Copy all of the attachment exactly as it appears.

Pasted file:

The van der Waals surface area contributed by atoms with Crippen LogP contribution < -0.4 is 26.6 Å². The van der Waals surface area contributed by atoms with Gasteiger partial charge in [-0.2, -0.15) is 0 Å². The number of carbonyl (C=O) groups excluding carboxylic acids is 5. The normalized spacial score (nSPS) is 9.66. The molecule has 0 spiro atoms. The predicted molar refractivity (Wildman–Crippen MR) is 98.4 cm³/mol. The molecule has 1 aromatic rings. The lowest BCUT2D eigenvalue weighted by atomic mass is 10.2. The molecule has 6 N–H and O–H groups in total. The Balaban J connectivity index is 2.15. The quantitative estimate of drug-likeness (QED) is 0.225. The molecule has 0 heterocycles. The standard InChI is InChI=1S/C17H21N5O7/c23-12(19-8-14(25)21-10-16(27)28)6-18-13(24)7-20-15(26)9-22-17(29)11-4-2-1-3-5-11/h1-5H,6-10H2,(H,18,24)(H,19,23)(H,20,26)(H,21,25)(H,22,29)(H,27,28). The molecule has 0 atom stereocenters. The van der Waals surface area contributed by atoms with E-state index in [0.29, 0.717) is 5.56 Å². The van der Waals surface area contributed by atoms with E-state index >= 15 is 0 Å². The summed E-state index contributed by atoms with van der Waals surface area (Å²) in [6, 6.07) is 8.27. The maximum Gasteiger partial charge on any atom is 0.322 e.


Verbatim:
The van der Waals surface area contributed by atoms with Crippen LogP contribution < -0.4 is 26.6 Å². The van der Waals surface area contributed by atoms with Gasteiger partial charge in [-0.2, -0.15) is 0 Å². The number of carbonyl (C=O) groups excluding carboxylic acids is 5. The normalized spacial score (nSPS) is 9.66. The molecule has 0 spiro atoms. The predicted molar refractivity (Wildman–Crippen MR) is 98.4 cm³/mol. The molecule has 1 aromatic rings. The lowest BCUT2D eigenvalue weighted by atomic mass is 10.2. The molecule has 6 N–H and O–H groups in total. The Balaban J connectivity index is 2.15. The quantitative estimate of drug-likeness (QED) is 0.225. The molecule has 0 heterocycles. The standard InChI is InChI=1S/C17H21N5O7/c23-12(19-8-14(25)21-10-16(27)28)6-18-13(24)7-20-15(26)9-22-17(29)11-4-2-1-3-5-11/h1-5H,6-10H2,(H,18,24)(H,19,23)(H,20,26)(H,21,25)(H,22,29)(H,27,28). The molecule has 0 atom stereocenters. The van der Waals surface area contributed by atoms with E-state index in [0.29, 0.717) is 5.56 Å². The van der Waals surface area contributed by atoms with E-state index >= 15 is 0 Å². The summed E-state index contributed by atoms with van der Waals surface area (Å²) in [6, 6.07) is 8.27. The maximum Gasteiger partial charge on any atom is 0.322 e.